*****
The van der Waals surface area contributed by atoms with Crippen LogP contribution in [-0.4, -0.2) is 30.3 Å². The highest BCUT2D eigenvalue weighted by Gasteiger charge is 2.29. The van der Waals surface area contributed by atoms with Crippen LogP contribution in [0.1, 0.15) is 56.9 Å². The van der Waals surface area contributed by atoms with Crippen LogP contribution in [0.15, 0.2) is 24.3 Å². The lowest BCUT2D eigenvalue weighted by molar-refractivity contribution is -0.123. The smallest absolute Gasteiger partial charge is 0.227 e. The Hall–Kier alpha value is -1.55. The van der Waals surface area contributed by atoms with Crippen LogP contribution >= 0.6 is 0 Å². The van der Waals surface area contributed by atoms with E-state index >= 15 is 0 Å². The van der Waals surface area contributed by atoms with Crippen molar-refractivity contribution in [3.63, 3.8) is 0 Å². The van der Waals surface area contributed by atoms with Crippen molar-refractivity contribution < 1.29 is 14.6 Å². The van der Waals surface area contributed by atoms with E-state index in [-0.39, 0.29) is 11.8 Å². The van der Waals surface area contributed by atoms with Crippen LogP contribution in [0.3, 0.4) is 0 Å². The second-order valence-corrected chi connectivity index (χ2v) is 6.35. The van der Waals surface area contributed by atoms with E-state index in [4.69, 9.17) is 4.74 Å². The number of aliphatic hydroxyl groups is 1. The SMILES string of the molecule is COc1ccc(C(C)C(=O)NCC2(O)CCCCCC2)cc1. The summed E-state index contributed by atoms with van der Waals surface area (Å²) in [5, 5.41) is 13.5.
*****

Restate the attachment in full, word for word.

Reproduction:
The van der Waals surface area contributed by atoms with Crippen LogP contribution in [-0.4, -0.2) is 30.3 Å². The highest BCUT2D eigenvalue weighted by Gasteiger charge is 2.29. The van der Waals surface area contributed by atoms with Crippen LogP contribution in [0.1, 0.15) is 56.9 Å². The van der Waals surface area contributed by atoms with Crippen LogP contribution in [0.15, 0.2) is 24.3 Å². The lowest BCUT2D eigenvalue weighted by molar-refractivity contribution is -0.123. The smallest absolute Gasteiger partial charge is 0.227 e. The Hall–Kier alpha value is -1.55. The van der Waals surface area contributed by atoms with Crippen LogP contribution >= 0.6 is 0 Å². The van der Waals surface area contributed by atoms with E-state index >= 15 is 0 Å². The van der Waals surface area contributed by atoms with Crippen molar-refractivity contribution in [3.63, 3.8) is 0 Å². The van der Waals surface area contributed by atoms with Crippen molar-refractivity contribution < 1.29 is 14.6 Å². The van der Waals surface area contributed by atoms with E-state index in [-0.39, 0.29) is 11.8 Å². The van der Waals surface area contributed by atoms with Crippen LogP contribution in [0.3, 0.4) is 0 Å². The second-order valence-corrected chi connectivity index (χ2v) is 6.35. The van der Waals surface area contributed by atoms with E-state index in [4.69, 9.17) is 4.74 Å². The number of aliphatic hydroxyl groups is 1. The SMILES string of the molecule is COc1ccc(C(C)C(=O)NCC2(O)CCCCCC2)cc1. The summed E-state index contributed by atoms with van der Waals surface area (Å²) in [5, 5.41) is 13.5.